Attachment

List of Plant Genome Awards

For complete listing of the awards and collaborations, see: http://www.nsf.gov/bio/pubs/awards/genome01.htm

Boyce Thompson Institute, $3,995,267/4 yr; PI: Johnathan Comstock
(partners: Cornell University, Oklahoma State University)

University of California Berkeley, $5,343,199/5 yr; PI: Sarah Hake
(partners: Cold Spring Harbor Laboratory, Iowa State University, University of Illinois Urbana, University of Missouri Columbia)

University of California Berkeley, $1,532,663/5 yr; PI: Peggy Lemaux
(partners: Oregon State University, USDA-ARS)

University of California Davis, $5,803,691/4 yr; PI: Douglas Cook
(partners: The Institute for Genomic Research, The Samuel Roberts Noble Foundation, University of Minnesota Twin Cities)

University of California Davis, $471,134/1 yr; PI: Deborah Delmer
(partners: Alabama A&M University, Michigan Technological University, Texas Tech University, University of Rhode Island)

University of California Davis, $952,441/2 yr; PI: Blake Meyer

Cold Spring Harbor Laboratory, $1,990,821/4 yr; PI: Robert Martienssen

Cornell University, $1,365,830/3 yr; PI: Susan McCouch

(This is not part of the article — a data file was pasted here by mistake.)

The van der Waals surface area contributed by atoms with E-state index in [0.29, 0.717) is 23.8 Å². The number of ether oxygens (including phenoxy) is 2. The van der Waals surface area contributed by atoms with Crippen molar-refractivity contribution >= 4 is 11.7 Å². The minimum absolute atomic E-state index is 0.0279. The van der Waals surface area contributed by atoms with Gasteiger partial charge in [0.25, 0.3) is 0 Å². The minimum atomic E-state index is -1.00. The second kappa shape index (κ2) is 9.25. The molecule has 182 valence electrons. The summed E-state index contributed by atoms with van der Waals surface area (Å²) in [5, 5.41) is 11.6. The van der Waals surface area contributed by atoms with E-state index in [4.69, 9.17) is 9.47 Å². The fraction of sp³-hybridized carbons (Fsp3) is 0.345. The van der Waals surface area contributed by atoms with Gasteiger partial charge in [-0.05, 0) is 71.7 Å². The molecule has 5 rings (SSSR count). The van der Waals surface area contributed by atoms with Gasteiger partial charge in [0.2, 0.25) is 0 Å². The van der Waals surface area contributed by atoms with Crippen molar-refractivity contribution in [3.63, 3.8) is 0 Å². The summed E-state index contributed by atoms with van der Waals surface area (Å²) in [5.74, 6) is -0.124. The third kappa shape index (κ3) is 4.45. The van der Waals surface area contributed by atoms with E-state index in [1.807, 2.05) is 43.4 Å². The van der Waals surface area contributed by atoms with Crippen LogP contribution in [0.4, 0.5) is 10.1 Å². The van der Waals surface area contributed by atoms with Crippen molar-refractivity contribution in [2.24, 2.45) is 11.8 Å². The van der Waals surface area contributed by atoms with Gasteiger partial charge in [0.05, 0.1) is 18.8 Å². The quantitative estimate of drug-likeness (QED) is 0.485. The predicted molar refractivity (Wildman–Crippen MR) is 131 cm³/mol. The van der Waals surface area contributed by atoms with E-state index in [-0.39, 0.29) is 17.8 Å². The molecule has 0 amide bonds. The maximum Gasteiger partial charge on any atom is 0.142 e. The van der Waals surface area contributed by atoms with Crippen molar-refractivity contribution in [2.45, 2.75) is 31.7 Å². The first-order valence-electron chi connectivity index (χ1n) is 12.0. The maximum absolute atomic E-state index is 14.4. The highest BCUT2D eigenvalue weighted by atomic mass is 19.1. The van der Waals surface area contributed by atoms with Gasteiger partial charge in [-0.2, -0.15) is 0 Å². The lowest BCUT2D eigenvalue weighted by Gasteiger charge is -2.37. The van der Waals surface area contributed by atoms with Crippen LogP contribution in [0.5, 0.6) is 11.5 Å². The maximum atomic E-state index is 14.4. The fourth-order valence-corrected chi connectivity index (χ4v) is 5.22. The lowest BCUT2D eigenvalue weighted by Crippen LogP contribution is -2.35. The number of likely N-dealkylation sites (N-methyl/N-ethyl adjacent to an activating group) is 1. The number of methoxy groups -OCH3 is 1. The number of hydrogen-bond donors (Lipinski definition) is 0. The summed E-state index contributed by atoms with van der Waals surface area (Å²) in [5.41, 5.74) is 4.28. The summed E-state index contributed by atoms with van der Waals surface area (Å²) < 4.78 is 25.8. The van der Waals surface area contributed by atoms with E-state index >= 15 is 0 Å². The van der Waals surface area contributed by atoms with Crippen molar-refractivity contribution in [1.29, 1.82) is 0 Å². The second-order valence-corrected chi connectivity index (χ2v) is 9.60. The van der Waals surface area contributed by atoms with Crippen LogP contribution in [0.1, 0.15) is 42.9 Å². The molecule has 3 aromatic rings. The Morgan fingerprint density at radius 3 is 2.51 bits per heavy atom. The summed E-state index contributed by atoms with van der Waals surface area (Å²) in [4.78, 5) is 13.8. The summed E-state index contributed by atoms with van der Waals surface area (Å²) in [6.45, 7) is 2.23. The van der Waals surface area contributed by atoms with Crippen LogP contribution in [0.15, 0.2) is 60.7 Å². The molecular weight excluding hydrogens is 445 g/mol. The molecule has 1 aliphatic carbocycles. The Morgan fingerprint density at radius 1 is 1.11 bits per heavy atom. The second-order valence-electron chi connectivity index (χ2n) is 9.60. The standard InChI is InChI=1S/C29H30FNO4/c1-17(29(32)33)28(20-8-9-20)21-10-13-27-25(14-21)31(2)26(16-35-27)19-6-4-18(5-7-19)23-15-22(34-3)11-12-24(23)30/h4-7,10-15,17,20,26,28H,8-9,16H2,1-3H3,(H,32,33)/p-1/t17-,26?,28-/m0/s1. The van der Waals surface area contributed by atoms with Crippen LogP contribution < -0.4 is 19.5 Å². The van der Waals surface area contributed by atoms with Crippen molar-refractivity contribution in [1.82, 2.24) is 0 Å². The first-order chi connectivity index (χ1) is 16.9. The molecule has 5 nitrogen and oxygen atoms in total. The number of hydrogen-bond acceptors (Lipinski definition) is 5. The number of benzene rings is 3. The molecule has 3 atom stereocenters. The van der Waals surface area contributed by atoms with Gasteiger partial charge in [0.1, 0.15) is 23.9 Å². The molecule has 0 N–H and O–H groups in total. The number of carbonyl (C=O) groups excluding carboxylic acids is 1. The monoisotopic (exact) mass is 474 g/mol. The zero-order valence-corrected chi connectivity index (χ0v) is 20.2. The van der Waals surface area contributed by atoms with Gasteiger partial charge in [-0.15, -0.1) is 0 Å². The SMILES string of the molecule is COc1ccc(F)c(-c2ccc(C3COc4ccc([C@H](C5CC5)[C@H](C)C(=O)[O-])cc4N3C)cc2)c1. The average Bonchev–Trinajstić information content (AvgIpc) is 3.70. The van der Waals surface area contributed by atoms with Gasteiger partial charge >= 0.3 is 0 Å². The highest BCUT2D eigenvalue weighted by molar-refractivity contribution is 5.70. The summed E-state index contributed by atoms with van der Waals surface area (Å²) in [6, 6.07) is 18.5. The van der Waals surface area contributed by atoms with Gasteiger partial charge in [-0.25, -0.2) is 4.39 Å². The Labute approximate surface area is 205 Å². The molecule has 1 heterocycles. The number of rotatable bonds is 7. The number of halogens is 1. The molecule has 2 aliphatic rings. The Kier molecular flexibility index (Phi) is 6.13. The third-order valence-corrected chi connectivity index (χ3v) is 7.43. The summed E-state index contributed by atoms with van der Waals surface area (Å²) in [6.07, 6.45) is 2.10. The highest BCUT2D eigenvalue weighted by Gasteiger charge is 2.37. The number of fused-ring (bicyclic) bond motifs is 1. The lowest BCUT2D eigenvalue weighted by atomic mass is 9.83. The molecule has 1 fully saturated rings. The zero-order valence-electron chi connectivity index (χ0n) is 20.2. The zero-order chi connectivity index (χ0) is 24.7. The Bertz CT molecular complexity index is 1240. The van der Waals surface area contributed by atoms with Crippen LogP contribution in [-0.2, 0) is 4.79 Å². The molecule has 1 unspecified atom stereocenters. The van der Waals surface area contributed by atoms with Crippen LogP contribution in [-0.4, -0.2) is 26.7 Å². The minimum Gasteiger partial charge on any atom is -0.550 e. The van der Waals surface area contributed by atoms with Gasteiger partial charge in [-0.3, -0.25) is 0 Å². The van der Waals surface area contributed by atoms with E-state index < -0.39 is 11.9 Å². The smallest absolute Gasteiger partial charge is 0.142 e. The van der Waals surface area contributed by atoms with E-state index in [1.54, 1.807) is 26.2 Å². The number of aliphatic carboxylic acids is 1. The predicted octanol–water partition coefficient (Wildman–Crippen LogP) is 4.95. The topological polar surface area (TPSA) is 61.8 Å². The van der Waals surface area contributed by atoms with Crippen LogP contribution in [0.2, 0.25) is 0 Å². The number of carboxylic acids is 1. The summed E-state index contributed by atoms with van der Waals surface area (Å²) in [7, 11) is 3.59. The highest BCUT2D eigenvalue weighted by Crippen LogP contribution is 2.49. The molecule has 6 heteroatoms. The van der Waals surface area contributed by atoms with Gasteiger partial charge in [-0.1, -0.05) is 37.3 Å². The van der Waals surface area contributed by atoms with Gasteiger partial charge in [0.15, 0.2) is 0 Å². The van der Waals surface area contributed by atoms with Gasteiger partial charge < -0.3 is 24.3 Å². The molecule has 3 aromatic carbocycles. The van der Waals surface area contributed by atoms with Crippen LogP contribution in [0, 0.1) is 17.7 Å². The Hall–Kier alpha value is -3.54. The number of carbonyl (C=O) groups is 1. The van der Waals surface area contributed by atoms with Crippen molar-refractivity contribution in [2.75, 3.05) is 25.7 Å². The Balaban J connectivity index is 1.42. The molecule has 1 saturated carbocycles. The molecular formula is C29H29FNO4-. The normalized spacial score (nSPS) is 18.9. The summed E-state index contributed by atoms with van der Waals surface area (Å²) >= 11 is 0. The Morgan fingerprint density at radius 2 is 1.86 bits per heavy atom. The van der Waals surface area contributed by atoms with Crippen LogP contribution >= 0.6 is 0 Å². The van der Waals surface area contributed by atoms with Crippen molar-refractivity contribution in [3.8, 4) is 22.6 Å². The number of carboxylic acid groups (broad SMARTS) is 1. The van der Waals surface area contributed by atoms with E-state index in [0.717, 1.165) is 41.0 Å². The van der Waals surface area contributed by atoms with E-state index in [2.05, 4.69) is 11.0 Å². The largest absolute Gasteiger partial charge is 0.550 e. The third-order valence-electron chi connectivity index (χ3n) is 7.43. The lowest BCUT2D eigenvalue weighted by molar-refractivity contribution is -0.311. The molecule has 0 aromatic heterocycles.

Cornell University, $6,499,895/5 yr; PI: Steven Tanksley
(partners: Boyce Thompson Institute, Clemson University)

University of Georgia, $1,132,318/4 yr; PI: Peggy Ozias-Akins
(partner: Texas A&M University)

University of Georgia, $3,962,498/4 yr; PI: Andrew Paterson
(partners: Clemson University, Cornell University)

University of Georgia, $3,576,195/3 yr; PI: Lee Pratt
(partner: Texas A&M University)

Iowa State University, $648,549/3 yr; PI: Thomas Peterson

Iowa State University, $4,227,981/5 yr; PI: Kan Wang
(partner: North Carolina State University, Purdue University, University of Wisconsin Madison)

Iowa State University, $158,996/2 yr; PI: Volker Brendel

Kansas State University, $500,000/2 yr; PI: Jan Leach
(partners: Iowa State University, Ohio State University, University of California Davis)

Michigan State University, $5,072,963/5 yr; PI: Michael Thomashow
(partners: Ohio State University, Oregon State University)

University of Minnesota Twin Cities, $3,081,245/4 yr; PI: Ronald Phillips

University of Missouri Columbia, $2,339,81/3 yr; PI: Kathleen Newton
(partners: University of Utah, Washington University)

North Carolina State University, $5,860,002/4 yr; PI: Ralph Dean
(partners: Clemson University Ohio State University Purdue University, Texas A&M University, University of Arizona, University of Kentucky)

Pennsylvania State University, $7,399,286/5 yr; PI: Claude DePamphilis
(partners: Cornell University, University of Alabama, University of Florida University of Michigan)

University of Utah, $1,564,877/3 yr; PI: Gary Drews

VA Polytechnic Inst & State University, $3,587,432/4 yr; PI: Pedro Mendes
(partners: The Samuel Roberts Noble Foundation, South Eastern Oklahoma State University)

Yale University, $435,432/2 yr; PI: Vivian Irish

-NSF-